While most people were focused on finding the perfect gift this holiday season, we were working on finding the answer to a much more pressing problem: how do I get rid of a hangover? Pose this question to a group of friends, and you will most likely accrue a diverse set of responses. Some say green juice, others say cheeseburger. Is there no middle ground?
The remedies we’ve been reading up on come from around the world and throughout history. The logic behind them is absolutely disputed, and we can offer no proof of their efficacy, save for our own experience. While some have stayed on as cures for our 21st century hangovers, others (wrapping your head in cabbage leaves, say) have been left behind for good reason.
Hangovers are a problem in every culture where drinking takes place, so naturally, the solutions are culturally diverse. But we noticed a few commonalities in the way humans tend to handle their next-day suffering. In Korea, haejangguk (which literally means “soup to chase a hangover”) is often made with congealed ox blood or blood sausage. Eastern Europeans favor a similar remedy of tripe soup. Personally, I have resorted to a breakfast instant ramen on more than one very hungover occasion.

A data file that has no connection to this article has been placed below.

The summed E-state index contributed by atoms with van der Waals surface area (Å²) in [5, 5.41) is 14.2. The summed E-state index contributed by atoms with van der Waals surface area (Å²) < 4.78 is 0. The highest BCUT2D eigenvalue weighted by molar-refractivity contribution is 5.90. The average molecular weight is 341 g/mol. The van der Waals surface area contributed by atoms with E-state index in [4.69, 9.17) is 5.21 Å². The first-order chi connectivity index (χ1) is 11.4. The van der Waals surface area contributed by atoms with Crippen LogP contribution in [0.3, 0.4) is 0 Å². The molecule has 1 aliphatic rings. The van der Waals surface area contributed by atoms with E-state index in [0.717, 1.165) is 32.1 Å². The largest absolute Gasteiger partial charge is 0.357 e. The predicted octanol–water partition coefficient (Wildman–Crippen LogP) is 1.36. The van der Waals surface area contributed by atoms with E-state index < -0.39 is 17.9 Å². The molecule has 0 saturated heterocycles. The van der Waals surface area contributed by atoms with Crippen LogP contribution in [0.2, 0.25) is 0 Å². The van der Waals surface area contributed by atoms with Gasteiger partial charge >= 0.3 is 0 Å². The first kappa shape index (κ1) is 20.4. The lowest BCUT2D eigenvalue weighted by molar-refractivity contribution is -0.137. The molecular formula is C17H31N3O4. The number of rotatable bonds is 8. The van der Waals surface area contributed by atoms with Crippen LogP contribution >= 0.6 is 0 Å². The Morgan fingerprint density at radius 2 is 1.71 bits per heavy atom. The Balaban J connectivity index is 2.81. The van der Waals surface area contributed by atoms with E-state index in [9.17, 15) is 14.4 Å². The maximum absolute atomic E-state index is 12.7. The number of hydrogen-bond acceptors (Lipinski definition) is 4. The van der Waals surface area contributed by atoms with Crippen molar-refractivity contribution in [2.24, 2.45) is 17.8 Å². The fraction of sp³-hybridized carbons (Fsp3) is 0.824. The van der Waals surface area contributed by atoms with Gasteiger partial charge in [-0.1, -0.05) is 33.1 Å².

Whatever the background, everyone seems to agree that hangover food is a very real and very necessary part of feeling better. The Germans even have a word for it—Katerfrühstück. It’s a meal that usually consists of rollmops (pickled herring rolled around a savory filling), pickled gherkins and other briny tasting foods, which sounds kind of similar to the saltiness of a pickle-garnished Bloody Mary. The takeaway: restoring your sodium levels is important.
We came up with a timeline of some of our favorite historical curatives, in case you want to party like it’s 1899.